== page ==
The Shin Bet announced on Wednesday that it had broken up a Jewish terrorist cell that carried out a series of seven attacks on Palestinians in the Gush Telmonim area of the northern West Bank.
According to a statement by the Shin Bet (Israel Security Agency), six members of the cell were behind a series of terrorist and arson attacks on Palestinian homes in the second half of 2015.
“The intelligence we gathered around these attacks pointed to the existence of a Jewish terrorist organization in Nahliel, in western Binyamin,” the Shin Bet stated. It added that, following a “lengthy intelligence effort, the Shin Bet exposed the organization.”
The investigation began at the start of April, involving teams from the Shin Bet and the nationalist crimes division of the Judea and Samaria district police.
Suspects who were taken into custody “confessed to carrying out widespread terrorist activities, which included attempts to harm inhabited Palestinian homes, attacking minorities, arson, and vandalizing Palestinian vehicles,” the Shin Bet added. The suspects allegedly also hurled rocks from a passing vehicle at Palestinian cars.
Suspects were led to the scenes of their crimes and reenacted them for investigators, security forces said.
The Shin Bet described the organization as “extreme and violent, which systematically harmed Palestinians and their property, with full knowledge that human lives could be harmed, even after the result of the [fatal] arson attack on a home in Duma [in which Palestinian parents and their baby were murdered last year].” The Duma attack acted as an “inspiration,” the Shin Bet said.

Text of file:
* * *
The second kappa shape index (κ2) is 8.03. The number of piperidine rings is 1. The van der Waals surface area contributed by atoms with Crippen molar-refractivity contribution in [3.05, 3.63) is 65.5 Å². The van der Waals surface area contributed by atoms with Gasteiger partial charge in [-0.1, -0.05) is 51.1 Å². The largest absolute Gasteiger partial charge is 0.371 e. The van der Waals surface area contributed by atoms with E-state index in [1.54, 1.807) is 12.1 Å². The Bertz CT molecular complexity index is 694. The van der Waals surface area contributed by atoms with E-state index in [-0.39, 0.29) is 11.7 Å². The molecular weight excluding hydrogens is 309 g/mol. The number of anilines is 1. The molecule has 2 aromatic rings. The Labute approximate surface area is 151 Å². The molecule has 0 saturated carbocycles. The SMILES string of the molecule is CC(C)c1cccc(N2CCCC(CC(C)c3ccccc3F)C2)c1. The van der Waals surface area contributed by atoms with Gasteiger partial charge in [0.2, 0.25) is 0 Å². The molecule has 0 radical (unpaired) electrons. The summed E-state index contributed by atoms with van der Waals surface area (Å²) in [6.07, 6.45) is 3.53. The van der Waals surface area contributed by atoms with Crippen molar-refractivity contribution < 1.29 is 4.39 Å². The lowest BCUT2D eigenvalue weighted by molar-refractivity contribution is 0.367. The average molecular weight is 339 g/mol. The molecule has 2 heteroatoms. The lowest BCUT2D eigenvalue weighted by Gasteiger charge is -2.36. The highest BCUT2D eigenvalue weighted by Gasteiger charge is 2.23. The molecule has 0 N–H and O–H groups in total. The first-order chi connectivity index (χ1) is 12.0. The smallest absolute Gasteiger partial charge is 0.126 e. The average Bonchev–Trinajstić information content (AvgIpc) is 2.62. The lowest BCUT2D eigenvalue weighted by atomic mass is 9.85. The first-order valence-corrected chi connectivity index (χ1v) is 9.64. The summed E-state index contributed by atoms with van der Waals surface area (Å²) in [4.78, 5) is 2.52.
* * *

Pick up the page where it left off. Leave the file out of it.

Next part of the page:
It listed six suspects, two of them minors, and one of them, a 19-year-old IDF soldier, as forming the cell.
According to the investigation, the suspects were behind an attack on a farmer with sticks and tear gas last summer, the firebombing of a home in the village of Mazra Kabaliya at night, when family members were asleep inside, and the spray-painting of the words “death to Arabs” and “Jews wake up” on their walls.
“The firebomb miraculously bounced off the wall of the home, averting a major disaster,” the Shin Bet said.
In December, the suspects allegedly threw IDF gas grenades at night at a home in the village of Bitilu, to “avenge” the arrests of suspects for the Duma arson attack.
In that attack, “the father of the family woke up from the noise and felt difficulty breathing, as well as stinging eyes.
He immediately evacuated his wife and baby son from the home. His quick response and awareness prevented serious harm to the baby,” the Shin Bet said.
Several Palestinian cars were torched in recent years by the suspects, security forces added.
Central District prosecutors will, in the coming days, charge the suspects with terrorism offenses.
The Gush Telmonim cell joins the “rebellion” movement that was active in recent years, the Shin Bet said. Both acted out of an “extremist ideology and a readiness to harm Palestinians, to the point of murdering them.”
Intelligence shows a link between the Nahliel cell and members of the Samaria hilltop youth far-right activists, who are members of the “rebellion” movement, the Shin Bet added.